Arts & Entertainment

‘Cabaret’ message continues to resonate during a time of polarization

November 7, 2016

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I have seen numerous professional and community theater productions of “Cabaret,” the Tony Award-winning musical. with music by John Kander and lyrics by Fred Ebb, including the 1998 Broadway revival, starring Alan Cumming as the Emcee and Natasha Richardson as Sally Bowles.  This past spring I saw a touring company production of the 2014 Broadway revival.  Suffice to say, the Actors Theatre of Indiana production I saw Saturday at the Studio One Theater, though limited in scale and scope, managed to hold its own, thanks to strong performances from its lead and supporting actors.

ATI’s interpretation of the musical, directed by Billy Kimmel, is based on the aforementioned 1998 Sam Mendes-Rob Marshall Broadway revival. It was darker and grittier than the original 1966 production and the subsequent 1972 film which won Liza Minnelli an Academy Award and made her an international star. “Cabaret’ itself, is based on John Van Druten’s 1951 play “I Am a Camera,” which was adapted from the 1939 short novel “Goodbye to Berlin,” by Christopher Isherwood.

"Cabaret"

“Cabaret” – Courtesy of Kip Shawger. Used by permission.

The story, which is set in 1931 Berlin, centers on a British cabaret singer, Sally Bowles (Cynthia Collins) and her relationship with Cliff Bradshaw (Eric Olson), an American novelist. She performs in the Kit Kat Klub, a seedy cabaret which serves as a symbol for sinister and threatening developments occurring in Germany during the period in which the Nazi party is coming into power. Shepherding the club’s action is the outrageously flamboyant Emcee (Ben Asaykwee). Serving as a sub-plot, is the ill-fated relationship between Fraulein Schneider (Judy Fitzgerald), the owner of a boarding house and her Jewish love interest Herr Schultz (Darren Murrell), owner of a fruit stand.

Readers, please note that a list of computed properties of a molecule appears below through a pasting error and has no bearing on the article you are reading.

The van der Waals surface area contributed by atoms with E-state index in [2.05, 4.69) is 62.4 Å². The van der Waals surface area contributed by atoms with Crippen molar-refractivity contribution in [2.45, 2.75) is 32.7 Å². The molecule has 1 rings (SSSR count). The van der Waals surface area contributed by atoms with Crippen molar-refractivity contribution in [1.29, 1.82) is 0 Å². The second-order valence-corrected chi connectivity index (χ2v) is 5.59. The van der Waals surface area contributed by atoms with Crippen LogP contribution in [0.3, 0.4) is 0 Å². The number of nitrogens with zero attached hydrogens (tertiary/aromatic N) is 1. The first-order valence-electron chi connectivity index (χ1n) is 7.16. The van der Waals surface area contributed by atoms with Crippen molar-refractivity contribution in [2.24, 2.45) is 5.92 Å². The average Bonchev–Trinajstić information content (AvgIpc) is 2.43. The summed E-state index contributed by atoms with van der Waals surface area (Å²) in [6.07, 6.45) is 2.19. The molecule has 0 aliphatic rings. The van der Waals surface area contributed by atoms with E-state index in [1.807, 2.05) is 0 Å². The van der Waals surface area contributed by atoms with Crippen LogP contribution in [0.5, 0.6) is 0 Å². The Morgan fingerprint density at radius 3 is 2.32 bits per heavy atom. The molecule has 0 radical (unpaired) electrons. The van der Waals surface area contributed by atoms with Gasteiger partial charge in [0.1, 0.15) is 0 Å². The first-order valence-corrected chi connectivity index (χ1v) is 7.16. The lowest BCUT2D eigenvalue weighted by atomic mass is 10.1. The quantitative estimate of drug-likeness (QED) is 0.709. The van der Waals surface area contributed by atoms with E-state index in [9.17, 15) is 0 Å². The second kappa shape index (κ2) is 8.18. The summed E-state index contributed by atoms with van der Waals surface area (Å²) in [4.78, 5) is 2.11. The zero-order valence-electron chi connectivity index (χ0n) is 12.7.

As mentioned previously, the success of the ATI “Cabaret” cast is mostly due to the performances of its actors, many of whom are the most seasoned in the area.

The very first time I saw Q Artistry founder Asaykwee perform (in his own original musical —”Zirkus Grimm”), I felt that he was born to play the “Cabaret” Emcee. Blessed with uncommon multiple talents as a singer, dancer and actor, Asaykwee was flawless as the gender-bending, Kit Kat Klub master of ceremonies.

ATI co-founder Collins, though more mature than the role suggests, was nevertheless believable as the vivacious Sally Bowles. Collins was especially affecting when she sang her character’s two solos, “Maybe This Time,” and the show’s title song “Cabaret.”

Standing out was Babich as Fraulein Schneider, in her searing performance of “What Would You Do,” when her character, falling prey to fear, renounces love in order to avoid possible retribution for marrying a Jew.

What was not believable and missing from the production was an atmosphere that mirrored a degenerate, highly sexualized,  pre-World War II Berlin sub culture and the ominous foreshadowing of the horror that was to follow.

Despite the production’s mostly technical shortcomings, however, the script’s message of tolerance, particularly relevant during a time in which politics and world affairs are in a toxic state, indisputably shined through.

Single tickets for “Cabaret” are $43 for adults, $37 for seniors, and $20 for students (with a valid student I.D.). Wednesday evening performances are $25 for adults. Ticket may be purchased online, atistage.org or through the Center for the Performing Arts box office, (317) 843-3800.

 

 

 

 

 

 

 

 

 

 

 

 

 

 

 

 

 

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Author

Tom Alvarez

Tom Alvarez is a freelance writer who has covered theater, dance, music and visual art for over 40 years. He has written for the Indianapolis Star, NUVO Newsweekly, Indianapolis Monthly, Arts Indiana and Examiner.com. Tom appears regularly as a contributor on WISH-Channel 8''s "Indy Style." Also an actor/model, Tom is represented by the Helen Wells Agency and Heyman Talent Artists Agency.

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